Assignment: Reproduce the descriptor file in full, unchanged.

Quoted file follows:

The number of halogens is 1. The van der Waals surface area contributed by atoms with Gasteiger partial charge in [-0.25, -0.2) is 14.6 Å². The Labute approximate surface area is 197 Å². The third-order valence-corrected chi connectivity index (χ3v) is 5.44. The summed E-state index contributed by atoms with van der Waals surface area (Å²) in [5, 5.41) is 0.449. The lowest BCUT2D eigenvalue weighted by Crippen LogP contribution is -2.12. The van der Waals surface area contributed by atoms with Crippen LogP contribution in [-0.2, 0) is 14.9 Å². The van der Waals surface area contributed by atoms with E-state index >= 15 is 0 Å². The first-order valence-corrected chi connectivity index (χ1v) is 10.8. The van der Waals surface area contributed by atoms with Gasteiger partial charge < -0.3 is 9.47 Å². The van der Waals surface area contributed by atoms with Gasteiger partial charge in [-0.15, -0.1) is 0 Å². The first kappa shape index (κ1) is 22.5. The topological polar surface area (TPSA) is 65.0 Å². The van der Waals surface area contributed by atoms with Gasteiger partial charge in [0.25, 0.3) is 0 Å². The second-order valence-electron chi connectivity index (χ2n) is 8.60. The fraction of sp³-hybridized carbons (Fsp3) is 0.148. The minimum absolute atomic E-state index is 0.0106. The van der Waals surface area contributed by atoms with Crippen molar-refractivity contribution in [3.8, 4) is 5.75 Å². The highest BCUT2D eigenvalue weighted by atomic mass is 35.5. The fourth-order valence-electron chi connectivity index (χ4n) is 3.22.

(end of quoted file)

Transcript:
The number of halogens is 1. The van der Waals surface area contributed by atoms with Gasteiger partial charge in [-0.25, -0.2) is 14.6 Å². The Labute approximate surface area is 197 Å². The third-order valence-corrected chi connectivity index (χ3v) is 5.44. The summed E-state index contributed by atoms with van der Waals surface area (Å²) in [5, 5.41) is 0.449. The lowest BCUT2D eigenvalue weighted by Crippen LogP contribution is -2.12. The van der Waals surface area contributed by atoms with Crippen LogP contribution in [-0.2, 0) is 14.9 Å². The van der Waals surface area contributed by atoms with E-state index >= 15 is 0 Å². The first-order valence-corrected chi connectivity index (χ1v) is 10.8. The van der Waals surface area contributed by atoms with Gasteiger partial charge < -0.3 is 9.47 Å². The van der Waals surface area contributed by atoms with Gasteiger partial charge in [-0.15, -0.1) is 0 Å². The first kappa shape index (κ1) is 22.5. The topological polar surface area (TPSA) is 65.0 Å². The van der Waals surface area contributed by atoms with Gasteiger partial charge in [0.25, 0.3) is 0 Å². The second-order valence-electron chi connectivity index (χ2n) is 8.60. The fraction of sp³-hybridized carbons (Fsp3) is 0.148. The minimum absolute atomic E-state index is 0.0106. The van der Waals surface area contributed by atoms with Crippen molar-refractivity contribution in [3.8, 4) is 5.75 Å². The highest BCUT2D eigenvalue weighted by atomic mass is 35.5. The fourth-order valence-electron chi connectivity index (χ4n) is 3.22.